Celebrating Cooperative Month

Pioneer Telephone Cooperative isn’t your typical company; we are a cooperative. What does it mean to be a cooperative and what sets us apart from other telecommunications providers?

Pioneer, like other cooperatives, is not-for-profit, democratically controlled and member-owned. Cooperatives are established to serve members. They are governed by their members, rather than by stockholders. The profits are reinvested into the co-op and/or distributed to members. With October being National Cooperative Month, we thought it was important to share with you a little history of Pioneer and why cooperatives, such as Pioneer, are an important part of America.


October 1949 – President Truman signs extensions to the Rural Electrification Act to include support for telephone companies.

December 1949 – One of the first meetings took place to discuss recent federal regulation allowing aid to rural communities to develop rural telephone systems under the Rural Electrification Administration (REA).

October 12, 1950 – Papers filed with the State of Oregon establishing Pioneer Telephone Cooperative.  At that time, 594 Membership Participation Certificates had been sold, raising $58,244 to capitalize the organization.

November 1, 1950 – Article was written in the Corvallis Gazette-Times:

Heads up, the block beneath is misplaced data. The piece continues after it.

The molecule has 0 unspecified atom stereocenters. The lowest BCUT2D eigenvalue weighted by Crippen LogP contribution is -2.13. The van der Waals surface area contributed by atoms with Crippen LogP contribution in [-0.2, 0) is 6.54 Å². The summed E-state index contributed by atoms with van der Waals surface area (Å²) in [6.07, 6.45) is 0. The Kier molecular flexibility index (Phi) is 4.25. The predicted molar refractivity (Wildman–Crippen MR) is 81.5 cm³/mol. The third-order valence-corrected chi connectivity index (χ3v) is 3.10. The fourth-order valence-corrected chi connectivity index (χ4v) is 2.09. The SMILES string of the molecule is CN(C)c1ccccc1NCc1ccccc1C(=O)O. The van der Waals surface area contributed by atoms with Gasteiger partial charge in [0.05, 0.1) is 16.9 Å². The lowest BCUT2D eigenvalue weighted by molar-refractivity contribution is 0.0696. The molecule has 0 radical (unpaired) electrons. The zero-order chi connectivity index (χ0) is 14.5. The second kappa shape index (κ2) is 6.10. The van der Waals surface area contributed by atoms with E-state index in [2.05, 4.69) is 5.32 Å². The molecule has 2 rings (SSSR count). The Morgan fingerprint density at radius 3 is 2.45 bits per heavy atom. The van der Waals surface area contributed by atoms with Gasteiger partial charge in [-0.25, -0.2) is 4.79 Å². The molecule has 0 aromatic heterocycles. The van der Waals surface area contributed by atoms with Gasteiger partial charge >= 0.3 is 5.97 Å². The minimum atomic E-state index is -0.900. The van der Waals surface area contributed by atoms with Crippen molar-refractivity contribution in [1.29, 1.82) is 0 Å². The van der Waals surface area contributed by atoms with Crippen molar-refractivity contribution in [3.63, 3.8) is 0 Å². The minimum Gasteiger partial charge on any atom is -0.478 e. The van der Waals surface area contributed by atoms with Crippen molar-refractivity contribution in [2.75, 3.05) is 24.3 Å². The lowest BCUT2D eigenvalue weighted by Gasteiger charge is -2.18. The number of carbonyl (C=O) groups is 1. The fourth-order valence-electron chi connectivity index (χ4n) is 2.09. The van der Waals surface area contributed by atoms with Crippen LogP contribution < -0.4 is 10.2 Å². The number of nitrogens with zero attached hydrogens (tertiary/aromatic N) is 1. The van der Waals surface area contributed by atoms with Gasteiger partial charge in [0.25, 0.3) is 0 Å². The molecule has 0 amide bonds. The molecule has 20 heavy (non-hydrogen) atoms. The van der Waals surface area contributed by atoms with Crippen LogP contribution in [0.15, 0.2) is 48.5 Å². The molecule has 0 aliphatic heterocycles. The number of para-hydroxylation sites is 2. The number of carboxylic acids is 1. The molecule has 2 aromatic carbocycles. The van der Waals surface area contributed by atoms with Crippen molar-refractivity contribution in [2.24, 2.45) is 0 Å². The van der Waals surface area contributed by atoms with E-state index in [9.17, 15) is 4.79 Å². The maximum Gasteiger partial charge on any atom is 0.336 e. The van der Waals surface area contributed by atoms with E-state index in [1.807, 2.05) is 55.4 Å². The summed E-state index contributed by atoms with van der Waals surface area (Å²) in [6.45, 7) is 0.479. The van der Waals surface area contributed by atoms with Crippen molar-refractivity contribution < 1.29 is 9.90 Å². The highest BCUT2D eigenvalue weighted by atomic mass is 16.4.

“The cooperative (Pioneer Telephone Cooperative), following the example of rural electric cooperatives, is the first of its kind in Oregon organized under the new rural telephone legislation recently passed by Congress.  It will no doubt be watched carefully by other independent telephone companies and telephone cooperatives throughout the country.

Incorporation took place recently at a meeting at Mary’s River Grange Hall. By-laws were adopted and a board of directors chosen

January, 1951 – Pioneer Telephone Cooperative purchased Coast Telephone Company serving Philomath, Alsea, South Beach, Waldport, and Yachats. This served as the backbone for extending service into additional areas.

March 20, 1951– U.S. Senator Wayne Morse sent a telegram to Pioneer Telephone Cooperative informing the organization the REA allocated $1,306,000 for construction of a modern telephone system.

June 1, 1951 – Pioneer Telephone Cooperative began providing service.

July 1951– The Blachly & Deadwood Telephone Company became part of the Pioneer System.

1956 – The Bellfountain Telephone Company became part of the Pioneer system, and the rest, as they say, is history.

Since the beginning, Pioneer has invested in our network infrastructure, which has allowed us to provide advanced services to our members. Today, we continue to do so and have grown to be a leader in the industry providing our communities with high speed Internet and voice. Serving the communities between the Willamette Valley and the Central Oregon Coast, we cover over 1,300 square miles spread over four counties with 14 different exchanges.

Unlike privately owned companies that have to consider making big profits for their shareholders, Pioneer reinvests in its network and gives back to the communities. A cooperative’s only purpose is to serve you, the members. Our mission is to bring you the best telecommunications and broadband service available. There are seven principles that set us apart from other providers.